Potentially decreasing the overall crop size for 2014, a warmer earlier growing season has impacted the yields on early season varieties. The impact of drought has placed downward pressure on yields in many parts of California, most specifically the Southern San Joaquin Valley and the Paso Robles regions. Other regions have escaped major impacts from lack of water, so far. Even in the most drought impacted regions water management has been varied: for example, some growers chose to water their highest value varieties while others left land fallow in order to irrigate established vines and trees. Reports from some early harvesting in the south San Joaquin Valley were of a 50% reduction in yields on fields not irrigated and a 15% to 20% reduction in yields on the fields irrigated normally. The outcome of varied water management choices makes it even more challenging to assess what the overall wine grape supply will be. The disease pressure has been more severe in parts of the San Joaquin Valley and some regions of the North Coast resulting in a few rejections at wineries in the San Joaquin Valley.
Individual specifics for the crush this year are too numerous and varied to write in a single update and are going to be changing weekly as harvest progresses. Turrentine brokers are talking to clients and walking vineyards every day, discussing the progress of harvest and analyzing the effects of supply on the market for grapes and bulk wine. Call your Turrentine Broker to discuss the specific market conditions and how the upcoming harvest will affect the varieties and regions vital to your company.
For more information on the current bulk wine and grape market, click here.
Steve Fredricks, President
August 4, 2014
Wine Industry Network recently endorsed Turrentine Brokerage in their Supplier Spotlight. To read the entire feature, please click on the link below.
July 10, 2014
UC Davis Extension and the Department of Viticulture and Enology is hosting their annual OIV Wine Marketing Program. Michael Robichaud, Bulk Broker here at Turrentine Brokerage, will be presenting at the Grape Supply & Economics of Production seminar. This two-week program focuses on the economics of production and marketing grapes and wine in the United States.
For program details, click HERE.
June 18, 2014
Steve Fredricks, President here at Turrentine Brokerage was recently interviewed by Paul Franson of Wines & Vines. Steve discusses the latest publication of the Turrentine Outlook in an article entitled, “Turrentine Forecasts Shortage of Sonoma Cab”. (Article originally posted June 16, 2014). To read the article please click here.
Steve Fredricks, President
May 12, 2014
Understanding the balance of supply to demand of specific varietals and appellations are vital to successful short and long-term planning. Steve Fredricks and Mike Needham of Turrentine Brokerage will be presenting a selection of Turrentine’s proprietary market research at the Vineyard Economics Seminar. There will be an overview of the domestic and international wine markets to update the balance of supply for grapes and bulk wine. Turrentine will also provide an update of how wineries in California are navigating the uncertainty of vintage 2014 with statewide drought concerns.
May 8, 2014
Brian Clements, Vice President here at Turrentine Brokerage was quoted in an article published by Western Farm Press entitled ‘Cluster Counts favor good size California wine grape crop’’, written by Greg Northcutt. To read the article, please click the link below.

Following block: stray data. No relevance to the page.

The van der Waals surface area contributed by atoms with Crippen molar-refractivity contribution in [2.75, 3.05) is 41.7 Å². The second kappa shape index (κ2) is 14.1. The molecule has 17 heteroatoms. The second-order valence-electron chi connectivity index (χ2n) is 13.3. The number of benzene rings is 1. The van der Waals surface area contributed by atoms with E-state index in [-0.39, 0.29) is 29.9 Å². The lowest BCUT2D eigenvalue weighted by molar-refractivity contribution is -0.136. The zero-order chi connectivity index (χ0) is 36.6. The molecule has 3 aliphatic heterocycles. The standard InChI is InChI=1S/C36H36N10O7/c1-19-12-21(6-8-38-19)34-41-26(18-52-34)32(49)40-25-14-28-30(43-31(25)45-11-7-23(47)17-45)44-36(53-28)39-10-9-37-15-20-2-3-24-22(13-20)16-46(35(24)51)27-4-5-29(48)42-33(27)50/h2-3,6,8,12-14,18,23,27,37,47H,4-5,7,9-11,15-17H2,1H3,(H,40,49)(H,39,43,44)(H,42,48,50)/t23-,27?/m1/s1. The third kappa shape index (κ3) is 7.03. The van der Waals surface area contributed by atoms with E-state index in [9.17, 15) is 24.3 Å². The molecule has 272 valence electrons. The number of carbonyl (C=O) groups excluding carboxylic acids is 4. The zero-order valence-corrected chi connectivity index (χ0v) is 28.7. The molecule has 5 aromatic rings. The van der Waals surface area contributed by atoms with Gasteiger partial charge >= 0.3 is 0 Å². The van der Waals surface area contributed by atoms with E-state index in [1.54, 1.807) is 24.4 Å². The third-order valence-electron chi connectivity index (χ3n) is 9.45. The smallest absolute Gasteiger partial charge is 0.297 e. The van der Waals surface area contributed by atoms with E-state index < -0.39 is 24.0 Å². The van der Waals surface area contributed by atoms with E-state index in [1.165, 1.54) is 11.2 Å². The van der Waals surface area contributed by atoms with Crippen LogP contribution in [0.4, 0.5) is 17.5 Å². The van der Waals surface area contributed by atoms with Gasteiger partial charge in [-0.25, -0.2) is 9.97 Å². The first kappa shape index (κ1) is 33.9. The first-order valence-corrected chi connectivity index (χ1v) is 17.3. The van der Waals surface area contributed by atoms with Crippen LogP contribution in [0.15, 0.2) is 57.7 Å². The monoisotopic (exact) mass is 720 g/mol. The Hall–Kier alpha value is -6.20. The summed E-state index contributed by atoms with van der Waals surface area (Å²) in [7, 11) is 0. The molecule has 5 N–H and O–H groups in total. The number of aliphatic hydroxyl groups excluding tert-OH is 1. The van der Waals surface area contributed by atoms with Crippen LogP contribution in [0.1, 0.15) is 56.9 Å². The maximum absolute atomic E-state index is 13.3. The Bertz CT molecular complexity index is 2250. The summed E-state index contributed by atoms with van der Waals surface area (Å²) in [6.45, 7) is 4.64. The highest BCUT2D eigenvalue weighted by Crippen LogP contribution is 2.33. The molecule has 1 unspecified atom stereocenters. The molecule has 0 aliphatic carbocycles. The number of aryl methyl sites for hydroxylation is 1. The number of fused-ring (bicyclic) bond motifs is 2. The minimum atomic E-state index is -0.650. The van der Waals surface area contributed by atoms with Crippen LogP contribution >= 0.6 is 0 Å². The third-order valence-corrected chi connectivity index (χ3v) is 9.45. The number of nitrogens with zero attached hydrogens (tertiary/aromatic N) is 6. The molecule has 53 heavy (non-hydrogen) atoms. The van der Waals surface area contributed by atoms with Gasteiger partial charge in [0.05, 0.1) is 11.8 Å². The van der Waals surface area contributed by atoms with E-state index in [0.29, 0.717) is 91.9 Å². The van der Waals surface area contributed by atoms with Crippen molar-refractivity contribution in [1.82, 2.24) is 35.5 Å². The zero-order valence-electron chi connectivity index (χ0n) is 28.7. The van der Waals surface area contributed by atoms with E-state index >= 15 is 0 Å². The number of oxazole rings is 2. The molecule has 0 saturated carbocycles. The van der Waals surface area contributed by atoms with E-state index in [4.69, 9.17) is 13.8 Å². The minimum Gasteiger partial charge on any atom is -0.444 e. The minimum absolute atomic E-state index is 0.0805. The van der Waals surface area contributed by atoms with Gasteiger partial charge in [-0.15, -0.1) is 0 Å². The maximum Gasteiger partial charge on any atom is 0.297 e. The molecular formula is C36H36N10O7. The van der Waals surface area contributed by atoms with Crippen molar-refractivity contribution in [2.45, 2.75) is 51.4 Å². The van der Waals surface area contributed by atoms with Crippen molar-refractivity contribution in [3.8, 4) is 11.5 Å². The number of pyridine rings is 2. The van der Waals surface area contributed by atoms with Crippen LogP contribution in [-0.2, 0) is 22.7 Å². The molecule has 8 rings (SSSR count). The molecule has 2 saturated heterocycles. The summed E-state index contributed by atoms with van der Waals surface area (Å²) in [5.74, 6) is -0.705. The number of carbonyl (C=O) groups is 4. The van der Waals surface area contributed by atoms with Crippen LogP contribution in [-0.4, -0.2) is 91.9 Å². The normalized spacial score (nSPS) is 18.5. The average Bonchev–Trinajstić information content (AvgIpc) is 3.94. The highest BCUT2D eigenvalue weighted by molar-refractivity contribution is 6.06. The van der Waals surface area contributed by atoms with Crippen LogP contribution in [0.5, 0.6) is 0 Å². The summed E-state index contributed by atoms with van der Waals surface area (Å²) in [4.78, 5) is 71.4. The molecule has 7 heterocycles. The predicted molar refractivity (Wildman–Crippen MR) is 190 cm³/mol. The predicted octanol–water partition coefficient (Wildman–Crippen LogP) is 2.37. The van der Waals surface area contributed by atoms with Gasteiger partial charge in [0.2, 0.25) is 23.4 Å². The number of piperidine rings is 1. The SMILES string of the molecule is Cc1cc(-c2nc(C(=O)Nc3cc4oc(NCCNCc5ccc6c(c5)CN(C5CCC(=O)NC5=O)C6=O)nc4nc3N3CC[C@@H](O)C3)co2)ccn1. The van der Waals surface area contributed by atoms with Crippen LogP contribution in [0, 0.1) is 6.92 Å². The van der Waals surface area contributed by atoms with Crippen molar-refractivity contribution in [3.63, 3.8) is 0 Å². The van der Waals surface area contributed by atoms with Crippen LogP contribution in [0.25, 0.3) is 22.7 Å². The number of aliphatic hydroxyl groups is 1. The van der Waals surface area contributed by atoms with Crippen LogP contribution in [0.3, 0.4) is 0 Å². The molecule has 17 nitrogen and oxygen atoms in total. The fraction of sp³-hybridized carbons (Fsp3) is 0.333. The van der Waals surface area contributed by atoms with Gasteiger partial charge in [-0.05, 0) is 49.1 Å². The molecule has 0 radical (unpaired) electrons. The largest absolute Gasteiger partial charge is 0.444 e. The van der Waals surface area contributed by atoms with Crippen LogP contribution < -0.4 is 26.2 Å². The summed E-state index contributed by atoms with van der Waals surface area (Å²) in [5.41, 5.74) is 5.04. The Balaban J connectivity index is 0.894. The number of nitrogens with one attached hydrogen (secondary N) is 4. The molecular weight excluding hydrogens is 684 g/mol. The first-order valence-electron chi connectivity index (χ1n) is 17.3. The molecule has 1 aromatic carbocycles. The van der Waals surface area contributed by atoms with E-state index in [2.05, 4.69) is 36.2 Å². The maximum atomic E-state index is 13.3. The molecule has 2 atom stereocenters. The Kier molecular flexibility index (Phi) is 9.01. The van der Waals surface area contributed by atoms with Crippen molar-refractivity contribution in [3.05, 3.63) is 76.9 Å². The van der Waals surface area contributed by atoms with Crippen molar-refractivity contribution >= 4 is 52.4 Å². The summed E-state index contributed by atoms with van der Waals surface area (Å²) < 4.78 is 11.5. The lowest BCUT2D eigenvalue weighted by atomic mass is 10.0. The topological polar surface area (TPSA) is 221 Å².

Western Farm Press
(Article originally published Wednesday, May 7, 2014)
April 23, 2014
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ProWein Trade Fair Overview
By Marc Cuneo
ProWein in Dusseldorf, Germany continues to grow and become the preeminent gathering of wine producers and industry trade for the world market. A couple of changes that were recognizable this year compared to last year were the greater attendance among all producers all various regions. Even more impressive, was the growth of the California wine producers that were in attendance.
We were able to have key meetings with our partner brokers from Europe, South America, Australian and producers that we have worked with in the past. Here are some of the highlights from those meetings:
- Chile – Larger bulk wine volumes going into the 2014 harvest put downward pressure on price for Cabernet Sauvignon and other red wines. Also, some sellers were motivated to move wines for space prior to harvest. Due to frost the 2014 Harvest has been a challenge for yields for Sauvignon Blanc and Chardonnay being 20-25% down over past years. Cabernet Sauvignon yields have also been down 15% to 20% vs typical yields. The lower yields have stimulated some market activity and as a result prices have climbed from the pre-harvest pricing set a few months ago.
- Argentina – Currently going through a challenging harvest with both rain and hail affecting the crops. There are some concerns about reaching ideal ripening. Producers have larger volumes of dry red and generic varietals which they are more motivated to sell.
- Australia: The 2014 crop was ok on volume and our broker partners felt the balance of demand to supply meant that the market would be steady for the 2014 wines.
- Spain – Large volumes of 2013 dry red and dry white are available. This is primarily due to the fact that the 2013 harvest was larger than the lighter than average 2011 and 2012 harvests. Base quality Spanish bulk wine has been able to compete on price, however some of the wine has been quality challenged.
- France and Italy – Both have fairly balanced inventories of bulk and are focusing on growth in higher price-points and quality levels for bottle goods for export.
- New trends – There was a lot of discussion on the growth in the low alcohol table wine category. This includes wines that would be under 10% alcohol. Another talking point was the value price point for wines that can claim to be organically grown.
In general, there was a feeling of confidence from most sellers throughout the world. Producers feel they will be able to sell bulk and bottled products for sustainable prices going into the 2014 calendar year. Questions and concerns were raised about the expected size of the 2014 California harvest as well as the opportunity for continued growth amongst U.S. wine consumers.
Overall, it was a great experience to attend the ProWein conference. If you have any further questions regarding our travels abroad, please give us a call.